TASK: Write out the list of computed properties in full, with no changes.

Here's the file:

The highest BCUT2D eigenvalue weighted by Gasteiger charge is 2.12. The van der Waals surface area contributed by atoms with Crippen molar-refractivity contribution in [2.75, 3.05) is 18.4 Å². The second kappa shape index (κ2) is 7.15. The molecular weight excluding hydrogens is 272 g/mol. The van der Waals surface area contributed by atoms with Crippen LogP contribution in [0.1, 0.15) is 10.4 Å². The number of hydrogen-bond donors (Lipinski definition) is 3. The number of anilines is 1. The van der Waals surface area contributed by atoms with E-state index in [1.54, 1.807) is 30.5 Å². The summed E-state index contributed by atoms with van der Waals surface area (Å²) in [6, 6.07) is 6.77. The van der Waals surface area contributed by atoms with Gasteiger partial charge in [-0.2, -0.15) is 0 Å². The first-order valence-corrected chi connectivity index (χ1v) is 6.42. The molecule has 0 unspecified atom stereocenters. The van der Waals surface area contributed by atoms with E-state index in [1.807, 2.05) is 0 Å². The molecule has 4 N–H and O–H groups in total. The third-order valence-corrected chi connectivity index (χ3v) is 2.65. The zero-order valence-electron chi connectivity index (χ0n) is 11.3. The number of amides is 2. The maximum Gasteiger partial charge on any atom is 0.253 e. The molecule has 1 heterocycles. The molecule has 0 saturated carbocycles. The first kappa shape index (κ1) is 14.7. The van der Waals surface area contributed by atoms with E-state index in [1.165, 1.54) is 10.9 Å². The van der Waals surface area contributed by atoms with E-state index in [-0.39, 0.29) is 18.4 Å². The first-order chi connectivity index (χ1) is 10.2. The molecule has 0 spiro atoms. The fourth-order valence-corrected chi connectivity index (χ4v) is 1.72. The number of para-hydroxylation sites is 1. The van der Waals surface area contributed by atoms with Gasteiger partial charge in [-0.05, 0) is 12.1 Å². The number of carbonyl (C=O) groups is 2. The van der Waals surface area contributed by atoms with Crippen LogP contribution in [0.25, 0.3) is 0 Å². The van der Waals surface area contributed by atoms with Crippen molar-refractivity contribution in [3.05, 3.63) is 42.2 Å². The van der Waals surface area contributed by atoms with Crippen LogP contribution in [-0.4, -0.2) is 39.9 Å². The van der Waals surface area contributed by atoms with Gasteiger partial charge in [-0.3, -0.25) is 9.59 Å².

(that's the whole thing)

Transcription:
The highest BCUT2D eigenvalue weighted by Gasteiger charge is 2.12. The van der Waals surface area contributed by atoms with Crippen molar-refractivity contribution in [2.75, 3.05) is 18.4 Å². The second kappa shape index (κ2) is 7.15. The molecular weight excluding hydrogens is 272 g/mol. The van der Waals surface area contributed by atoms with Crippen LogP contribution in [0.1, 0.15) is 10.4 Å². The number of hydrogen-bond donors (Lipinski definition) is 3. The number of anilines is 1. The van der Waals surface area contributed by atoms with E-state index in [1.54, 1.807) is 30.5 Å². The summed E-state index contributed by atoms with van der Waals surface area (Å²) in [6, 6.07) is 6.77. The van der Waals surface area contributed by atoms with Gasteiger partial charge in [-0.2, -0.15) is 0 Å². The first-order valence-corrected chi connectivity index (χ1v) is 6.42. The molecule has 0 unspecified atom stereocenters. The van der Waals surface area contributed by atoms with E-state index in [1.807, 2.05) is 0 Å². The molecule has 4 N–H and O–H groups in total. The third-order valence-corrected chi connectivity index (χ3v) is 2.65. The zero-order valence-electron chi connectivity index (χ0n) is 11.3. The number of amides is 2. The maximum Gasteiger partial charge on any atom is 0.253 e. The molecule has 1 heterocycles. The molecule has 0 saturated carbocycles. The first kappa shape index (κ1) is 14.7. The van der Waals surface area contributed by atoms with E-state index in [1.165, 1.54) is 10.9 Å². The van der Waals surface area contributed by atoms with E-state index in [-0.39, 0.29) is 18.4 Å². The first-order chi connectivity index (χ1) is 10.2. The molecule has 0 spiro atoms. The fourth-order valence-corrected chi connectivity index (χ4v) is 1.72. The number of para-hydroxylation sites is 1. The van der Waals surface area contributed by atoms with Gasteiger partial charge in [-0.05, 0) is 12.1 Å². The number of carbonyl (C=O) groups is 2. The van der Waals surface area contributed by atoms with Crippen LogP contribution in [0.25, 0.3) is 0 Å². The van der Waals surface area contributed by atoms with Crippen molar-refractivity contribution in [3.05, 3.63) is 42.2 Å². The van der Waals surface area contributed by atoms with Crippen LogP contribution in [-0.4, -0.2) is 39.9 Å². The van der Waals surface area contributed by atoms with Gasteiger partial charge in [-0.3, -0.25) is 9.59 Å².